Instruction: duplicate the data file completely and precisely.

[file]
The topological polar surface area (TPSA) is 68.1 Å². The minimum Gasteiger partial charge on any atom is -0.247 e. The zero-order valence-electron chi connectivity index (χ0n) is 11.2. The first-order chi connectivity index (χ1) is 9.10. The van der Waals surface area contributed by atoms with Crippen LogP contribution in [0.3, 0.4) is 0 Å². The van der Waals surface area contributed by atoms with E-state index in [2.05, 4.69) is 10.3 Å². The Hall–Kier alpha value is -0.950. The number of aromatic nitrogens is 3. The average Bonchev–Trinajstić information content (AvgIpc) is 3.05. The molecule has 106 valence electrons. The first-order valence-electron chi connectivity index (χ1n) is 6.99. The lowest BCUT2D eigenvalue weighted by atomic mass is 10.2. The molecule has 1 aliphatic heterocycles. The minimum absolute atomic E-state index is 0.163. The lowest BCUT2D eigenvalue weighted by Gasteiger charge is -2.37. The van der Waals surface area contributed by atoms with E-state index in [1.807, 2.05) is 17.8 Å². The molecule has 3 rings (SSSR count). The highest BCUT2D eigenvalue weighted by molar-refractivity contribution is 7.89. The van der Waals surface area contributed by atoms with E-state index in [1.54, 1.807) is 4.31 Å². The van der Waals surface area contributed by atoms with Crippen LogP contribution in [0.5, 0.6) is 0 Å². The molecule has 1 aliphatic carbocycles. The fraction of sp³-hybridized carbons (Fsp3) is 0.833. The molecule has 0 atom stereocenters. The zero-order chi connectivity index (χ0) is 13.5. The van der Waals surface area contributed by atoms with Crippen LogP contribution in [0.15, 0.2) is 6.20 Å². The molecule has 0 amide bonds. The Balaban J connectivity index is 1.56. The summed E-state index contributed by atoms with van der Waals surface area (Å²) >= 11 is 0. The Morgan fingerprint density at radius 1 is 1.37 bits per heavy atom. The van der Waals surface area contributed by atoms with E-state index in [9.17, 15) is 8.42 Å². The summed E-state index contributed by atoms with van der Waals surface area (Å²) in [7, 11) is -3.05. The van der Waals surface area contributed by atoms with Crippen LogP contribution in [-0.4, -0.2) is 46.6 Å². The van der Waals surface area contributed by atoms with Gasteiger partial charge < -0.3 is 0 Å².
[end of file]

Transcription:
The topological polar surface area (TPSA) is 68.1 Å². The minimum Gasteiger partial charge on any atom is -0.247 e. The zero-order valence-electron chi connectivity index (χ0n) is 11.2. The first-order chi connectivity index (χ1) is 9.10. The van der Waals surface area contributed by atoms with Crippen LogP contribution in [0.3, 0.4) is 0 Å². The van der Waals surface area contributed by atoms with E-state index in [2.05, 4.69) is 10.3 Å². The Hall–Kier alpha value is -0.950. The number of aromatic nitrogens is 3. The average Bonchev–Trinajstić information content (AvgIpc) is 3.05. The molecule has 106 valence electrons. The first-order valence-electron chi connectivity index (χ1n) is 6.99. The lowest BCUT2D eigenvalue weighted by atomic mass is 10.2. The molecule has 1 aliphatic heterocycles. The minimum absolute atomic E-state index is 0.163. The lowest BCUT2D eigenvalue weighted by Gasteiger charge is -2.37. The van der Waals surface area contributed by atoms with E-state index in [1.807, 2.05) is 17.8 Å². The molecule has 3 rings (SSSR count). The highest BCUT2D eigenvalue weighted by molar-refractivity contribution is 7.89. The van der Waals surface area contributed by atoms with E-state index in [1.54, 1.807) is 4.31 Å². The van der Waals surface area contributed by atoms with Crippen LogP contribution in [0.5, 0.6) is 0 Å². The molecule has 1 aliphatic carbocycles. The fraction of sp³-hybridized carbons (Fsp3) is 0.833. The molecule has 0 atom stereocenters. The zero-order chi connectivity index (χ0) is 13.5. The van der Waals surface area contributed by atoms with Crippen LogP contribution in [0.15, 0.2) is 6.20 Å². The molecule has 0 amide bonds. The Balaban J connectivity index is 1.56. The summed E-state index contributed by atoms with van der Waals surface area (Å²) >= 11 is 0. The Morgan fingerprint density at radius 1 is 1.37 bits per heavy atom. The van der Waals surface area contributed by atoms with E-state index in [9.17, 15) is 8.42 Å². The summed E-state index contributed by atoms with van der Waals surface area (Å²) in [7, 11) is -3.05. The van der Waals surface area contributed by atoms with Crippen LogP contribution in [-0.4, -0.2) is 46.6 Å². The van der Waals surface area contributed by atoms with Gasteiger partial charge < -0.3 is 0 Å².